John Sheldon Doud Eisenhower was born in Denver on Aug. 3, 1922, the second son of Dwight D. Eisenhower and Mamie Doud Eisenhower. Their first child had died of scarlet fever the year before at age 3.

Eisenhower grew up as his father rose in the ranks of the Army. During World War II, the senior Eisenhower became supreme commander of Allied Expeditionary Forces in 1943 and then general of the Army with five-star rank. He was elected president in a landslide in 1952 and again in 1956.
Both father and son graduated from the U.S. Military Academy at West Point, the son on June 6, 1944 — the day his father oversaw the Allied invasion of Europe. He spent 35 years in the Army, including 19 years on active duty and several years in the Reserve. He retired with the rank of brigadier general.

"My dad being an Army officer, I was just born to it," Eisenhower said in a C-SPAN interview in 1998. "I was raised in a military manner, and it was a given that Army brats went to West Point, so I went to West Point in 1941. And being in the military has been my life."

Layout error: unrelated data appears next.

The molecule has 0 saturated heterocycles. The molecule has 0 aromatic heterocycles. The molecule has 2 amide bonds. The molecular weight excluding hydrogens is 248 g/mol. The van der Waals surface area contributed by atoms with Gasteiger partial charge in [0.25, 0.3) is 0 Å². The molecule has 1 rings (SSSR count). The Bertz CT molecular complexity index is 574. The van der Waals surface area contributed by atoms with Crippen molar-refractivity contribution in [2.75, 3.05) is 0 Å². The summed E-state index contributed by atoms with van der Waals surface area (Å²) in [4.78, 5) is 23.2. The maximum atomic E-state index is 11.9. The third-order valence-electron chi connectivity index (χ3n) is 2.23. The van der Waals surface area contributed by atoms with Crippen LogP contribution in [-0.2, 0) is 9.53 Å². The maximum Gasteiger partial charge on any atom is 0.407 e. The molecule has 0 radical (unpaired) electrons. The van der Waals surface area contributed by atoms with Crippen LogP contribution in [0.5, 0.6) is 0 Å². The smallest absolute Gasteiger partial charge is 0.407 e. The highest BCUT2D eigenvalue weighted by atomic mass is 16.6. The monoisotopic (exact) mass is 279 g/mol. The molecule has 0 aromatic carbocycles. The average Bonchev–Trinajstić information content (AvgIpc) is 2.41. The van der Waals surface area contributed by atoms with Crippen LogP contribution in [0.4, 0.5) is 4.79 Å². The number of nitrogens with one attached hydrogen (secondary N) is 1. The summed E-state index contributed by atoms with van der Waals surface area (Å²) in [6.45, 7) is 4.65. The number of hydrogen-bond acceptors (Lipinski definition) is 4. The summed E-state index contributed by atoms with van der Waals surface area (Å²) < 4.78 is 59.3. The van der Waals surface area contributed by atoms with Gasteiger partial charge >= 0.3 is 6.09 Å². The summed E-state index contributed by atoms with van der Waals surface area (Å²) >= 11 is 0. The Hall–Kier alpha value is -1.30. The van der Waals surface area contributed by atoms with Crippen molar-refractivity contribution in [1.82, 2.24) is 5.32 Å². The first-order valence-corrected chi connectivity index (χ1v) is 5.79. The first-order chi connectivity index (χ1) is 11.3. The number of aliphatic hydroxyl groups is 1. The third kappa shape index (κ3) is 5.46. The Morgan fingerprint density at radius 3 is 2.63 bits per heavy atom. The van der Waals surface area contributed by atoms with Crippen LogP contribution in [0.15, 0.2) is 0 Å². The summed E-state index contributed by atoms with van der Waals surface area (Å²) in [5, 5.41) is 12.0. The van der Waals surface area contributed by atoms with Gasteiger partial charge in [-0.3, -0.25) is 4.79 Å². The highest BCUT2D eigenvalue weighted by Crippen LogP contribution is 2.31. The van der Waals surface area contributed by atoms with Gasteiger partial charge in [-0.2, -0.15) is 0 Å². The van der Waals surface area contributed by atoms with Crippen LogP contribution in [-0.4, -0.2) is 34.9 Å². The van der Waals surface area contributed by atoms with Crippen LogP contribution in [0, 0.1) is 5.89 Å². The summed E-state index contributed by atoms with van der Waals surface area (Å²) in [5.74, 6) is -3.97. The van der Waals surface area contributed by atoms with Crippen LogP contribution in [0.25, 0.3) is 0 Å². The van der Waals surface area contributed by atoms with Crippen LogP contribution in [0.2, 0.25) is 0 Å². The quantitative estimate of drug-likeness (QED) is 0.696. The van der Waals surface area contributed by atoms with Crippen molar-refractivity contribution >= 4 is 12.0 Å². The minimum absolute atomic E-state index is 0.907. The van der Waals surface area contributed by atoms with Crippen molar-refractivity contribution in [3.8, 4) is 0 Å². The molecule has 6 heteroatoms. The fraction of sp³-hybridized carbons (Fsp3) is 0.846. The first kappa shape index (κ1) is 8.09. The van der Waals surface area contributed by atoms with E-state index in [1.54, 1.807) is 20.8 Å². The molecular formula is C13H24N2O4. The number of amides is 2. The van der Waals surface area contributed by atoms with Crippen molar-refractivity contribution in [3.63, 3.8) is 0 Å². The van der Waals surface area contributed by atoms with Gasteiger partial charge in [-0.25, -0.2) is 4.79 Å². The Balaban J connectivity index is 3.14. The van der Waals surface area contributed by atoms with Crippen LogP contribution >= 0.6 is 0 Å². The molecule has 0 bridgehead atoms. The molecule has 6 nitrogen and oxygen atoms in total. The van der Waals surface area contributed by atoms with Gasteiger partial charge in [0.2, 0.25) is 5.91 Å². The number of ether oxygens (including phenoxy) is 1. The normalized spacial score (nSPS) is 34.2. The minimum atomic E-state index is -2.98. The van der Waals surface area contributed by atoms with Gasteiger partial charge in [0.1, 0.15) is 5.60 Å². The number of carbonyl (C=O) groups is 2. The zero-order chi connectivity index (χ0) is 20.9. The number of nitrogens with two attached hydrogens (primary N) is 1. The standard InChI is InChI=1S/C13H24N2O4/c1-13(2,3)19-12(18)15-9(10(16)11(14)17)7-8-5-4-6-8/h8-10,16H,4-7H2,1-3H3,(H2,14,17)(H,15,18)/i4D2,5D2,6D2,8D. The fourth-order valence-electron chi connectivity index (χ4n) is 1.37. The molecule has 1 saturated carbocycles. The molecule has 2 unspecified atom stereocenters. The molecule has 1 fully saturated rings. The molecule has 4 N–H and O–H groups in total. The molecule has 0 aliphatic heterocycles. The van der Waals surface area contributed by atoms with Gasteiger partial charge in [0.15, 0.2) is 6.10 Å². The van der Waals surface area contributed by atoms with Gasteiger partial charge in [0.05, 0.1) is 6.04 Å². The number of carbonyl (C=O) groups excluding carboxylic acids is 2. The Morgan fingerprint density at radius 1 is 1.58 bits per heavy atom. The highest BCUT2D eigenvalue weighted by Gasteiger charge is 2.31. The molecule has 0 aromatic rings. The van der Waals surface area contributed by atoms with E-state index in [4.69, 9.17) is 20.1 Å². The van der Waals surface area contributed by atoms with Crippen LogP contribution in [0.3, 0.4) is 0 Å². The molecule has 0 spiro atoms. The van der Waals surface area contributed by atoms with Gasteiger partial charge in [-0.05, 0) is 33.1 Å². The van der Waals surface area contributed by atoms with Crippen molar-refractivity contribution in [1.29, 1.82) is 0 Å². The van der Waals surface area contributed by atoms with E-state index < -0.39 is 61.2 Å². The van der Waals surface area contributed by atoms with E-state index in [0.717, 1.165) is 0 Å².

Eisenhower taught English for three years at West Point, then volunteered for service during the Korean War and later became a battalion commander. Eisenhower served on his father's White House staff for the last few years of his administration and later helped his father write his post-presidential memoirs. The younger Eisenhower began writing his own books, then served as U.S. ambassador to Belgium during the first years of the Nixon administration. He soon returned to writing, focusing on the military's relationship with government and politics.

"I can't get away from the military," Eisenhower told C-SPAN. "That's my readership. And I don't think I want to." His books included "The Bitter Woods: The Battle of the Bulge" and "So Far from God: The U.S. War With Mexico, 1846-1848." He also wrote a memoir about his father, "General Ike: A Personal Reminiscence."